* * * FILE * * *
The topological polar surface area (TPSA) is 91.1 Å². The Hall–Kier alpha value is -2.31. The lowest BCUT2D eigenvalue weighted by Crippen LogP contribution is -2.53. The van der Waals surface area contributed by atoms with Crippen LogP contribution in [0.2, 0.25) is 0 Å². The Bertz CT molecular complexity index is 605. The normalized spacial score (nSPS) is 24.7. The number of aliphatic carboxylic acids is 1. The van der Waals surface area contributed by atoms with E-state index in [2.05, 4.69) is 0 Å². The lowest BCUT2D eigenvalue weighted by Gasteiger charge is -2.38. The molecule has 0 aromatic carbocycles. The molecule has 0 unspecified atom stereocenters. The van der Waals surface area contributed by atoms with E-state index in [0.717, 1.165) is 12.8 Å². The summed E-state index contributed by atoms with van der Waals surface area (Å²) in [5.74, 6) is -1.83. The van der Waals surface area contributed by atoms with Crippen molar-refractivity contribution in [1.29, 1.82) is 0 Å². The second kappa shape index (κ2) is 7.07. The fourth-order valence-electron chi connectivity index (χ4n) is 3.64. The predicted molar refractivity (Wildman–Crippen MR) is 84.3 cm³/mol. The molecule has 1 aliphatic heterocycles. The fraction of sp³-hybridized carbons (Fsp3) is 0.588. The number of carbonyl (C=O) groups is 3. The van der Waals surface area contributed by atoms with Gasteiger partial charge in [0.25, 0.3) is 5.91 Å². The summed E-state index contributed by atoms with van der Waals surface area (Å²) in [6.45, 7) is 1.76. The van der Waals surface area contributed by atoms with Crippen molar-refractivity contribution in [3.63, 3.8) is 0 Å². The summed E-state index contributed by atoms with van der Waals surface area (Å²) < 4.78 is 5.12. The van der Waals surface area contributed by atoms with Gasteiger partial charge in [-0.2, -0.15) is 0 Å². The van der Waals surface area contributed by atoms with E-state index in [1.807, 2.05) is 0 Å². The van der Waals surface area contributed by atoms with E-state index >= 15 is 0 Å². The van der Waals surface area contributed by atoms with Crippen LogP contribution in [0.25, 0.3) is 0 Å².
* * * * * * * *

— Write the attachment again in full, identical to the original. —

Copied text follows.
The topological polar surface area (TPSA) is 91.1 Å². The Hall–Kier alpha value is -2.31. The lowest BCUT2D eigenvalue weighted by Crippen LogP contribution is -2.53. The van der Waals surface area contributed by atoms with Crippen LogP contribution in [0.2, 0.25) is 0 Å². The Bertz CT molecular complexity index is 605. The normalized spacial score (nSPS) is 24.7. The number of aliphatic carboxylic acids is 1. The van der Waals surface area contributed by atoms with E-state index in [2.05, 4.69) is 0 Å². The lowest BCUT2D eigenvalue weighted by Gasteiger charge is -2.38. The molecule has 0 aromatic carbocycles. The molecule has 0 unspecified atom stereocenters. The van der Waals surface area contributed by atoms with E-state index in [0.717, 1.165) is 12.8 Å². The summed E-state index contributed by atoms with van der Waals surface area (Å²) in [5.74, 6) is -1.83. The van der Waals surface area contributed by atoms with Crippen molar-refractivity contribution in [1.29, 1.82) is 0 Å². The second kappa shape index (κ2) is 7.07. The fourth-order valence-electron chi connectivity index (χ4n) is 3.64. The predicted molar refractivity (Wildman–Crippen MR) is 84.3 cm³/mol. The molecule has 1 aliphatic heterocycles. The fraction of sp³-hybridized carbons (Fsp3) is 0.588. The number of carbonyl (C=O) groups is 3. The van der Waals surface area contributed by atoms with Gasteiger partial charge in [0.25, 0.3) is 5.91 Å². The summed E-state index contributed by atoms with van der Waals surface area (Å²) in [6.45, 7) is 1.76. The van der Waals surface area contributed by atoms with Crippen molar-refractivity contribution in [3.63, 3.8) is 0 Å². The summed E-state index contributed by atoms with van der Waals surface area (Å²) < 4.78 is 5.12. The van der Waals surface area contributed by atoms with Gasteiger partial charge in [-0.2, -0.15) is 0 Å². The van der Waals surface area contributed by atoms with E-state index in [1.807, 2.05) is 0 Å². The van der Waals surface area contributed by atoms with E-state index >= 15 is 0 Å². The van der Waals surface area contributed by atoms with Crippen LogP contribution in [0.25, 0.3) is 0 Å².